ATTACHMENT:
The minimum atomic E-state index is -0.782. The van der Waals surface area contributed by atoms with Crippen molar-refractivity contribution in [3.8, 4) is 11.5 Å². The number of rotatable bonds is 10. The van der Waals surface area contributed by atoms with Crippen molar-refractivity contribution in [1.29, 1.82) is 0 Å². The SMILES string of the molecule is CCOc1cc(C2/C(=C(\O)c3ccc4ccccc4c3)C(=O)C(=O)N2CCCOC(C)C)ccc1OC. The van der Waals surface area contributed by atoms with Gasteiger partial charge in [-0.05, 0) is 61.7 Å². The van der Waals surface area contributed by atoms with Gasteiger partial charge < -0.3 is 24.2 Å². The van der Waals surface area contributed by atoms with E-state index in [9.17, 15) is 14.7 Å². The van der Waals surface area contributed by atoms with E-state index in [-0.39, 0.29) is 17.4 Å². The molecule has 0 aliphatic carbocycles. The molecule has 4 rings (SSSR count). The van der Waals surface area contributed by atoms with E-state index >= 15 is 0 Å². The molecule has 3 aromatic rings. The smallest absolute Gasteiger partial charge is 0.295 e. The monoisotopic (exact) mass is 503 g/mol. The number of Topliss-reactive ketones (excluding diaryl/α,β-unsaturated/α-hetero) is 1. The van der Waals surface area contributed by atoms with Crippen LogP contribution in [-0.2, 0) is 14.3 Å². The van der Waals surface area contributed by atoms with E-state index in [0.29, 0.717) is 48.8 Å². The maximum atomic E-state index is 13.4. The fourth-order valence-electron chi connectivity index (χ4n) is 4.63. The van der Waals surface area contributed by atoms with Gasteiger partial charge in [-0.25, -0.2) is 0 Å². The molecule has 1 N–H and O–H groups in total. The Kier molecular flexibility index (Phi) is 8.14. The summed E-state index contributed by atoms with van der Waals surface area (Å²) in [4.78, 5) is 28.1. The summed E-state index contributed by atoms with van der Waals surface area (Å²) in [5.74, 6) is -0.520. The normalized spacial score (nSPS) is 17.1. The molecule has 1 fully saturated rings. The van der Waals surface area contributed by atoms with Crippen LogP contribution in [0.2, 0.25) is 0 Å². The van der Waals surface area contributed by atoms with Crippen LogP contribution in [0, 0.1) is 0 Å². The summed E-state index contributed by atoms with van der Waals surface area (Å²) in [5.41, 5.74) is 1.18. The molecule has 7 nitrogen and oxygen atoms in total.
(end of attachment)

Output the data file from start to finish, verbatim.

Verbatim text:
The minimum atomic E-state index is -0.782. The van der Waals surface area contributed by atoms with Crippen molar-refractivity contribution in [3.8, 4) is 11.5 Å². The number of rotatable bonds is 10. The van der Waals surface area contributed by atoms with Crippen molar-refractivity contribution in [1.29, 1.82) is 0 Å². The SMILES string of the molecule is CCOc1cc(C2/C(=C(\O)c3ccc4ccccc4c3)C(=O)C(=O)N2CCCOC(C)C)ccc1OC. The van der Waals surface area contributed by atoms with Gasteiger partial charge in [-0.05, 0) is 61.7 Å². The van der Waals surface area contributed by atoms with Gasteiger partial charge < -0.3 is 24.2 Å². The van der Waals surface area contributed by atoms with E-state index in [9.17, 15) is 14.7 Å². The van der Waals surface area contributed by atoms with E-state index in [-0.39, 0.29) is 17.4 Å². The molecule has 0 aliphatic carbocycles. The molecule has 4 rings (SSSR count). The van der Waals surface area contributed by atoms with E-state index >= 15 is 0 Å². The molecule has 3 aromatic rings. The smallest absolute Gasteiger partial charge is 0.295 e. The monoisotopic (exact) mass is 503 g/mol. The number of Topliss-reactive ketones (excluding diaryl/α,β-unsaturated/α-hetero) is 1. The van der Waals surface area contributed by atoms with Crippen LogP contribution in [-0.2, 0) is 14.3 Å². The van der Waals surface area contributed by atoms with E-state index in [0.29, 0.717) is 48.8 Å². The maximum atomic E-state index is 13.4. The fourth-order valence-electron chi connectivity index (χ4n) is 4.63. The van der Waals surface area contributed by atoms with Gasteiger partial charge in [-0.25, -0.2) is 0 Å². The molecule has 1 N–H and O–H groups in total. The Kier molecular flexibility index (Phi) is 8.14. The summed E-state index contributed by atoms with van der Waals surface area (Å²) in [4.78, 5) is 28.1. The summed E-state index contributed by atoms with van der Waals surface area (Å²) in [5.74, 6) is -0.520. The normalized spacial score (nSPS) is 17.1. The molecule has 1 fully saturated rings. The van der Waals surface area contributed by atoms with Crippen LogP contribution in [0.2, 0.25) is 0 Å². The van der Waals surface area contributed by atoms with Crippen LogP contribution in [0, 0.1) is 0 Å². The summed E-state index contributed by atoms with van der Waals surface area (Å²) in [5.41, 5.74) is 1.18. The molecule has 7 nitrogen and oxygen atoms in total.